Mike Hansen, Amarillo Ramp, 2018, acrylic on canvas, 20" x 24"

Toronto artists have been moving to nearby Hamilton for half a decade to escape skyrocketing housing costs. While this minor exodus (no, Hamilton is not New York's Brooklyn; it is more Cleveland's Akron) is common knowledge, the art that has come out of it is not.

Accordingly, I was excited to receive an invite to visit the capacious studio of Mike Hansen, a recent transplant from Toronto. A bit less than a year ago Hansen renovated a tween birthday party palace that was once a bike gang clubhouse. Located adjacent to a scrap yard and around the corner from Hamilton's landmark steel plants, it seems galaxies away from anything self-proclaimed artisan, sanctimoniously vegan, or cloyingly upmarket, which is to say Toronto.

Hansen's recent paintings, all completed since he moved into his studio, are based on music he listens to (Hansen is also an experimental jazz musician and sound artist). He sketches them out on the computer, then projects and traces them. Their assertive, colourful forms suggest connectivity if not collectivity, an implication of improv jazz and musicians' camaraderie in general.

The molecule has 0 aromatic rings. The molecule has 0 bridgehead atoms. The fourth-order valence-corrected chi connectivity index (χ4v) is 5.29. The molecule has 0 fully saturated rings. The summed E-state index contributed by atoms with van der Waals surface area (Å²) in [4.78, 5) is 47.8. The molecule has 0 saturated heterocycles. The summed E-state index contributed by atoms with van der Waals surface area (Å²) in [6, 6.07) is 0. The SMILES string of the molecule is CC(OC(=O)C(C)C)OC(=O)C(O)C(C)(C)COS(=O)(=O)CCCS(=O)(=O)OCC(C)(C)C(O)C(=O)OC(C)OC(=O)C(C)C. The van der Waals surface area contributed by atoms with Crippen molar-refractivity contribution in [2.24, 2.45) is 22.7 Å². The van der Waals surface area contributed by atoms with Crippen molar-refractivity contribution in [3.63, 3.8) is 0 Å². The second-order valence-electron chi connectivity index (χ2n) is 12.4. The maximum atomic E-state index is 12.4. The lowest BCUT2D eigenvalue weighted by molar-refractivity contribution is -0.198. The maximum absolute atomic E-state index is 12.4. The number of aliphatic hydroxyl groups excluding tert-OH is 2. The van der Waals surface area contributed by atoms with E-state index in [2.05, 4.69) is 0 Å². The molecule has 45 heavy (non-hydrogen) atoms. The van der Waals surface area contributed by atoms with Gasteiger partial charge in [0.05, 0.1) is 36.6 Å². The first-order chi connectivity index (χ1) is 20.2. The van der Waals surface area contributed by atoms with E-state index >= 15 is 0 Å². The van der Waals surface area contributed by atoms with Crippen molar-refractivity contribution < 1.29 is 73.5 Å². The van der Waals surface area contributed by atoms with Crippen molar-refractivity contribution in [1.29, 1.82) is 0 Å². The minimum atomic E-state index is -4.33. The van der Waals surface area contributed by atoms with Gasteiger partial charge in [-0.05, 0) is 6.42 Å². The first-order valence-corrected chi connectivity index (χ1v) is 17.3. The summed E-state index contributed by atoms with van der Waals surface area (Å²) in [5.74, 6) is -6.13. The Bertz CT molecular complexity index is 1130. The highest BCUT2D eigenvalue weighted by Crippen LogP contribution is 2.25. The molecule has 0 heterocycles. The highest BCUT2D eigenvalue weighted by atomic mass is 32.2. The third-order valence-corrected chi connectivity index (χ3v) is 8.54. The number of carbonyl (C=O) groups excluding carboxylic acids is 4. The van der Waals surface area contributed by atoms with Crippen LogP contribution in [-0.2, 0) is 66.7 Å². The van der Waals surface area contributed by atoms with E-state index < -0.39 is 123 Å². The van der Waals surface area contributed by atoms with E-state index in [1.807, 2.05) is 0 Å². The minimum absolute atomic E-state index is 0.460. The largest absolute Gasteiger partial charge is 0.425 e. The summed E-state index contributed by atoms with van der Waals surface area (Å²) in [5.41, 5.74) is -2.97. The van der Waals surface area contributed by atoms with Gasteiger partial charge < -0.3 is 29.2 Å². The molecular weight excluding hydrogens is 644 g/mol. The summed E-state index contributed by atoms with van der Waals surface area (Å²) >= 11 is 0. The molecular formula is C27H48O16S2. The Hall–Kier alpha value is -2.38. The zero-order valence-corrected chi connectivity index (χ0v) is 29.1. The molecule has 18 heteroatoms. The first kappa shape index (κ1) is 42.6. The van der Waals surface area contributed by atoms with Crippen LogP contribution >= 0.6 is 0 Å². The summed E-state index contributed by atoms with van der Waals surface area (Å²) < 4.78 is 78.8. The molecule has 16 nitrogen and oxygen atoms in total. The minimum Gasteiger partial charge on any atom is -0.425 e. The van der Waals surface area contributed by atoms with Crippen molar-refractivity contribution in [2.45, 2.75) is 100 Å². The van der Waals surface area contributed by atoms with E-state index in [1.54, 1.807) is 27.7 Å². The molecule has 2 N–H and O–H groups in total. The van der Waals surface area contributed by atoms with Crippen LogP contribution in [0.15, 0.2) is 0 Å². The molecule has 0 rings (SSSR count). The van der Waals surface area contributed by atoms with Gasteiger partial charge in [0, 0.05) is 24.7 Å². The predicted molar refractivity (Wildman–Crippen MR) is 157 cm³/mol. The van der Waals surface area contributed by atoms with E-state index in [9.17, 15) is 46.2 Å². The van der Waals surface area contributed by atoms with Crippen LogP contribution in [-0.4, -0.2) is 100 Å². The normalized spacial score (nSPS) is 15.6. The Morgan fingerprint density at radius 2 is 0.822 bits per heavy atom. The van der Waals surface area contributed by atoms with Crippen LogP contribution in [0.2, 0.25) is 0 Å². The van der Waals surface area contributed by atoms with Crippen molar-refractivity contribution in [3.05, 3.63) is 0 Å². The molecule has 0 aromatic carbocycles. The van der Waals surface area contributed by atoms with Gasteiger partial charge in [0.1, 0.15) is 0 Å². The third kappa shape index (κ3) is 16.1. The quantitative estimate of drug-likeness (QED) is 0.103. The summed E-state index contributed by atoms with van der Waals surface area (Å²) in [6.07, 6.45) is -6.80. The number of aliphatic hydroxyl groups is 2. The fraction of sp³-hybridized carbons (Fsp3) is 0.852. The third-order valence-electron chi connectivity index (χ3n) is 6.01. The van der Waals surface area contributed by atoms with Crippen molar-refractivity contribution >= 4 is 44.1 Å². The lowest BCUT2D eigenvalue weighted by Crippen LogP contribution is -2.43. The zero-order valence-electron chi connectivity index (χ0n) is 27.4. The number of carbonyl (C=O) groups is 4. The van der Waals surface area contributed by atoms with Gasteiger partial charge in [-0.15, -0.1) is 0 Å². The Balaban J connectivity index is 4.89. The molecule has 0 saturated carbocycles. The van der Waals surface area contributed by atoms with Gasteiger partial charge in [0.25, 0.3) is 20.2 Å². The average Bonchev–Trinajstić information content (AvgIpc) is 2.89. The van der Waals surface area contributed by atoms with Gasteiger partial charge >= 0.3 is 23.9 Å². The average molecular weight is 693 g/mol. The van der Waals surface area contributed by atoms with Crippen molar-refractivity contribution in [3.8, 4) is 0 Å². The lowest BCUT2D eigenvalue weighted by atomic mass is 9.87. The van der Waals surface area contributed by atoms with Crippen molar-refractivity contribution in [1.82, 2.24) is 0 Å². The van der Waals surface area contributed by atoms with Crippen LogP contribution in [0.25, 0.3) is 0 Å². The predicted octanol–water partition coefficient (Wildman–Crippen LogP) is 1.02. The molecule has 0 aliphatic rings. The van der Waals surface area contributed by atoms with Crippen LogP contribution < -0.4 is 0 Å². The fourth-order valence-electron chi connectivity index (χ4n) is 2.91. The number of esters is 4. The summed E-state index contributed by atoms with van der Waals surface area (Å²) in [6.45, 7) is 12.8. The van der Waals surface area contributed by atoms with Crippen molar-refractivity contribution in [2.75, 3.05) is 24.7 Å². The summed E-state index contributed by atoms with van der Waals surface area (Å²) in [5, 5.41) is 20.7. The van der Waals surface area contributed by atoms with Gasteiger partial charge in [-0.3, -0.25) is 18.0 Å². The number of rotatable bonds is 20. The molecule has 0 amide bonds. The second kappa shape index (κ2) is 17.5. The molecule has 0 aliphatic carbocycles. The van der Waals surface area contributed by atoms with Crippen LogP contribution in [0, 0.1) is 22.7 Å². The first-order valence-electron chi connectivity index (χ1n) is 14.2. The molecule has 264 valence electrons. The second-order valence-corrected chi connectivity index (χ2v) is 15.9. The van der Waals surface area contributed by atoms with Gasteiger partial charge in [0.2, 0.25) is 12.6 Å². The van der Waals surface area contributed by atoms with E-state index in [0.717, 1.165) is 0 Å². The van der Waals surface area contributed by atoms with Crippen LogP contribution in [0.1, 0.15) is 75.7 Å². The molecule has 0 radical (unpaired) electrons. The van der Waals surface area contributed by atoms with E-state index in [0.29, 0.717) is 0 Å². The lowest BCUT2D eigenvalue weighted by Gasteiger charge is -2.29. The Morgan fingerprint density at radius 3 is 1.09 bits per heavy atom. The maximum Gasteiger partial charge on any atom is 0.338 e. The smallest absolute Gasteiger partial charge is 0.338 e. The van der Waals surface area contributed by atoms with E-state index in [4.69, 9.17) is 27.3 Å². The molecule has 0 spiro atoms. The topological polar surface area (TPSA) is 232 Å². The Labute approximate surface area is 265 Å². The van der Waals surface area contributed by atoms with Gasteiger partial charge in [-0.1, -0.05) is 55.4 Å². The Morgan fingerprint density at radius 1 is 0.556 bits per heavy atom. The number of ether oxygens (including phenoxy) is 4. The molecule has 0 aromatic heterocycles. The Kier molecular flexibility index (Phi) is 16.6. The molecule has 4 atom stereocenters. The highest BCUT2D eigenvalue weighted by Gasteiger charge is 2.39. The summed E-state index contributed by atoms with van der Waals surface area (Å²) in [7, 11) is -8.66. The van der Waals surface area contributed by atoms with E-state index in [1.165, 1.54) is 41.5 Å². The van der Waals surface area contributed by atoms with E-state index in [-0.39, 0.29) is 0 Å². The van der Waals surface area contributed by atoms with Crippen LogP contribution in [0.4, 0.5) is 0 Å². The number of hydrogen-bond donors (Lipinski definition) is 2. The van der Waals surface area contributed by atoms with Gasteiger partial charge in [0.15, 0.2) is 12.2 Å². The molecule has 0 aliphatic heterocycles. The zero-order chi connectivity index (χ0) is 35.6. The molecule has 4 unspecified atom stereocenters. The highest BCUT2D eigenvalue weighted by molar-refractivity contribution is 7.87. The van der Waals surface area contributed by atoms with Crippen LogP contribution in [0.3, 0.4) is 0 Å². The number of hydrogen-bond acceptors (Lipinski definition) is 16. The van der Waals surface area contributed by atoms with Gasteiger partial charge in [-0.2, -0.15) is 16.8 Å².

Tuesday, December 11, 2018

Alan Belcher's "Oils" at MKG127

Alan Belcher, Oil on Canvas, 2018, oil paint on sewn canvas tarpaulins, 36" x 36"

Alan Belcher
On View...
MKG127 (Michael Klein Gallery)
1445 Dundas St. W., Toronto, ON

Alan Belcher is one of my favourite Toronto artists, and like many of Toronto's best artists, his work is better known elsewhere, at least institutionally. Belcher's work has a bang-on visual impact, a sense of humour, and a Pop sensibility that's at the same time well-informed by art history. His greatest strength though is the carefully orchestrated interaction between material and concept. Here the messy, heavy canvas tarpaulins that are the foundation of his "oil paintings" befit the rough rigs he paints on them, and thus they not only further the oil pun but also contribute aesthetically to the rendition of the paintings' subject matter.